No parent can ever properly prepare their children for the loss of a loved one. How do you explain that the person or pet they love so much is now gone? What exactly is the “right” thing to say?
Now here’s where my personal view point may differ from many of yours. In my home, with my family, we explain what can be seen, known, as well as being honest and telling them when we don’t know something. I don’t sugar coat things for my children, I myself as a child hated finding out something was so very different than what was explained to me so I don’t do this to my children. My husband and I explain what has happened (not in gruesome detail) and allow our children to ask as many questions as they need to understand what has happened.
In my home when a person or pet has passed away we grieve just like any other family would, we question why this had to happen and do our best to cope. We don’t however tell our children what to believe, how to believe or how to cope. We feel that as parents we are giving our children the tools to understand the world without forcing them to think a certain way.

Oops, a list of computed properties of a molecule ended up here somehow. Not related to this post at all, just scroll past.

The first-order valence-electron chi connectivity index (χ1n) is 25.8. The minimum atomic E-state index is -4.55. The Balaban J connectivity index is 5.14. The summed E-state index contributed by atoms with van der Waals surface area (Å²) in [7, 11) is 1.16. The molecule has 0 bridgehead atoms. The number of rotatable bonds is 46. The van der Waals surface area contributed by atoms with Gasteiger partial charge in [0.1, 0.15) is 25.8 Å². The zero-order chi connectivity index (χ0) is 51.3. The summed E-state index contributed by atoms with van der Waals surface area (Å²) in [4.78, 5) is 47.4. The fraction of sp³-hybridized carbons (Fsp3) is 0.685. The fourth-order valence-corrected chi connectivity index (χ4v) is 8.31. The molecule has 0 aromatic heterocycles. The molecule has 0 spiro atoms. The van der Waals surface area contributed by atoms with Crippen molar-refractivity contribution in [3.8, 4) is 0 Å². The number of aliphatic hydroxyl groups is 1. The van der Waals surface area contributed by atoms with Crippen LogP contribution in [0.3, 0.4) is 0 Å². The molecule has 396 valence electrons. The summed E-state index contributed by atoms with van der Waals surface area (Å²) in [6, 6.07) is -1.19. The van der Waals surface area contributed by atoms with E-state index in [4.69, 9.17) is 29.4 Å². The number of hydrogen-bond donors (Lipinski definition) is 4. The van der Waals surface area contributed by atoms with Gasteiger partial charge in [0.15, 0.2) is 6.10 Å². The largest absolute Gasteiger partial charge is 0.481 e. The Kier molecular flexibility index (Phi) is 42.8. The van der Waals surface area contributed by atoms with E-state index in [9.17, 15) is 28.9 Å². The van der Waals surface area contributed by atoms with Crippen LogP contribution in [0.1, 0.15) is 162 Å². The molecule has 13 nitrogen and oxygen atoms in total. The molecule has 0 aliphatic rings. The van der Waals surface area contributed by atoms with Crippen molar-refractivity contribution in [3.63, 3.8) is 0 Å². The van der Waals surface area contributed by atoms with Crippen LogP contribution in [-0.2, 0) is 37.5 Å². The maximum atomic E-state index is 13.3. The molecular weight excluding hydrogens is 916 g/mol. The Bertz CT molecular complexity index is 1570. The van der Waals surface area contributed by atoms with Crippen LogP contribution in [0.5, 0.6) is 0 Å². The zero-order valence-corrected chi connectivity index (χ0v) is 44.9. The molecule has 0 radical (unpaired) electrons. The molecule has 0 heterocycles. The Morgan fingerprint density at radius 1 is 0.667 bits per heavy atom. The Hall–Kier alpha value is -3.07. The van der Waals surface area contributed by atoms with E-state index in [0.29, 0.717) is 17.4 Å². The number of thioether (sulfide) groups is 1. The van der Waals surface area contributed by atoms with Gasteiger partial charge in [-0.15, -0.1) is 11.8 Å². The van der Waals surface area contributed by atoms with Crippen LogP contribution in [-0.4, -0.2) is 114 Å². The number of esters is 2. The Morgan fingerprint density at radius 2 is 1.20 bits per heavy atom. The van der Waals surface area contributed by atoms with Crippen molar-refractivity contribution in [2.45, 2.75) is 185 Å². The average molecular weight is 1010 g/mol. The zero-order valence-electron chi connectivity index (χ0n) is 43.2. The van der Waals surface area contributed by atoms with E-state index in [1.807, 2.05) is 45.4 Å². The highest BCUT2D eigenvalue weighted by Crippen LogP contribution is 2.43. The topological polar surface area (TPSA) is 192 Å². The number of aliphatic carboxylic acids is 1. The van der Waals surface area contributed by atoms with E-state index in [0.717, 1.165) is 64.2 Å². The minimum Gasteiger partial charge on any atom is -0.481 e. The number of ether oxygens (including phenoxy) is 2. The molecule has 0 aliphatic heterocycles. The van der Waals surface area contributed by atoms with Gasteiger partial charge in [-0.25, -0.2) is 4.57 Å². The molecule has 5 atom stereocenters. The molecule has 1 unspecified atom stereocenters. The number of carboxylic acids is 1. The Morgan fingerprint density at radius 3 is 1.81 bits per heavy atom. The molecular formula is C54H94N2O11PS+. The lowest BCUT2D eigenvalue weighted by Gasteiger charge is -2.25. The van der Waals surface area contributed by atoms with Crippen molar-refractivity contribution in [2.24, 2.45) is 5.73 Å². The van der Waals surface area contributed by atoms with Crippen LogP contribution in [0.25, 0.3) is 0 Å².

One of the hardest things I had to explain to my children was the day that our co-founder Beth had passed away. They had known people that had died before, but never someone so close to our family. I explained to them what I knew of the situation, held them tight and cried before going to be with her family.
One thing that I had a very hard time with was that my daughters didn’t cry, not that day, the day of her celebration of life or any day after. For a few months I was upset that they didn’t seem to miss her the way I did, it wasn’t until later that I realized they were coping with her passing better than I was.
Know that there is no one right way to explain death to your children but if you’re honest with them and allow them to explore their feelings they just might surprise you at how much they understand.